Books by John A. Rowe

SMILE by John A. Rowe
by John A. Rowe, illustrated by John A. Rowe
Released: Sept. 1, 2008

Grumpy Land isn't a fun place to be. As one might expect from the name, no one smiles; indeed, everyone, from the royal family on down, has forgotten how. Then one day, along comes Prince Grumpy the Sixth, who wears an odd look on his face. Doctors rush from far and wide to examine the newborn and diagnose his disfigurement. Readers will quickly notice that the "ailment" is a bright smile, soon adopted by the king, queen and royal siblings and then by all their subjects. All ends well as everyone keeps on smiling, and the next generation brings forth a happily grinning new royal. Rowe's art is colorful and charming and includes quirky details; the all-animal cast is endearing, particularly their bulldog majesties. In the end, however, while the story may elicit some smiles among readers, with so little actual plot, this is a bland and predictable effort. (Picture book. 4-7)Read full book review >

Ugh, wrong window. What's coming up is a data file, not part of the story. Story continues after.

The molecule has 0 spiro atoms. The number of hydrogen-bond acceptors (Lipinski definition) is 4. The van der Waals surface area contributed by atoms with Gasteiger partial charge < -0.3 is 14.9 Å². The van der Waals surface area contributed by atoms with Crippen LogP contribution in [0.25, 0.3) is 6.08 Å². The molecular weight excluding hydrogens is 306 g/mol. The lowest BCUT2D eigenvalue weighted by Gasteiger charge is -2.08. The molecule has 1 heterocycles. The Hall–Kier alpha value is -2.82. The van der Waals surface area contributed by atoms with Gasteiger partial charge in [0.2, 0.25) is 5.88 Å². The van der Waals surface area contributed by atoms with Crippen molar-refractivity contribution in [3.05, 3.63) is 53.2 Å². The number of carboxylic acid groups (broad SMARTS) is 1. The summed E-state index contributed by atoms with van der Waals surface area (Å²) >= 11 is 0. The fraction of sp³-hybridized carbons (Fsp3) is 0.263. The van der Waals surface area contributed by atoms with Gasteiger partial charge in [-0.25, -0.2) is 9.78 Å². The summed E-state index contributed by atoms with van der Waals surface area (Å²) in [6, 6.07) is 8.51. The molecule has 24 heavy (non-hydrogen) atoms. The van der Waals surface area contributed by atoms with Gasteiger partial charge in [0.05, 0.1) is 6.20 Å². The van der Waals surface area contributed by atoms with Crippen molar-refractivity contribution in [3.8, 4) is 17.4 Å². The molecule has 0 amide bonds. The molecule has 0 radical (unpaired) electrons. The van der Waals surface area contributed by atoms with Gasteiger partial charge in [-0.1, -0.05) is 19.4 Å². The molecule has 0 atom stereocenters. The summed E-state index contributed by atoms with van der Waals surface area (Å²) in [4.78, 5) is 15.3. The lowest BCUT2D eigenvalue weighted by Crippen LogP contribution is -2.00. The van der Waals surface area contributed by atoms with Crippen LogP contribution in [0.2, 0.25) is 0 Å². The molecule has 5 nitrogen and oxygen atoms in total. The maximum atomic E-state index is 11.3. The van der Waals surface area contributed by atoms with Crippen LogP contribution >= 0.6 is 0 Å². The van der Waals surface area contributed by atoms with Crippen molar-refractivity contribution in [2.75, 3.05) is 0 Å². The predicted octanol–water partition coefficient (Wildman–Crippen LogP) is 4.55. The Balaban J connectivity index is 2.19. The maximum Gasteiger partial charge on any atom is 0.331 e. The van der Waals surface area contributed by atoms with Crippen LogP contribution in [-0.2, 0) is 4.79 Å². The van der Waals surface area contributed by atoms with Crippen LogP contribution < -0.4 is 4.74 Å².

I WANT A HUG by John A. Rowe
Released: Sept. 1, 2007

Between endpapers filled with couples kissing and embracing among floating hearts, Rowe places a cozy tale of a baby hedgehog in need of a touch of intimacy. Clad in a diaper fastened with a huge safety pin, and so the very image of cuteness, little Elvis wanders parks and sidewalks demanding a hug—but gets only rude rejections, because he's so prickly. At last he runs into Colin the crocodile, who himself is looking for someone willing to kiss his ugly snout. Elvis has no problem with that, and so Colin, being scaly of hide, delightedly sweeps him up for a cuddle. Depicting his all-animal cast in human dress and settings, Rowe reflects the story's tone in the art by centering attention on Elvis's large eyes and small size. The absence of a Mama Hedgehog may ruffle more convention-minded children (and adults), but the message that differences should be embraced—literally, in this case—is always worth an iteration. (Picture book. 5-7)Read full book review >
SMUDGE by John A. Rowe
by John A. Rowe, illustrated by John A. Rowe
Released: Oct. 15, 1997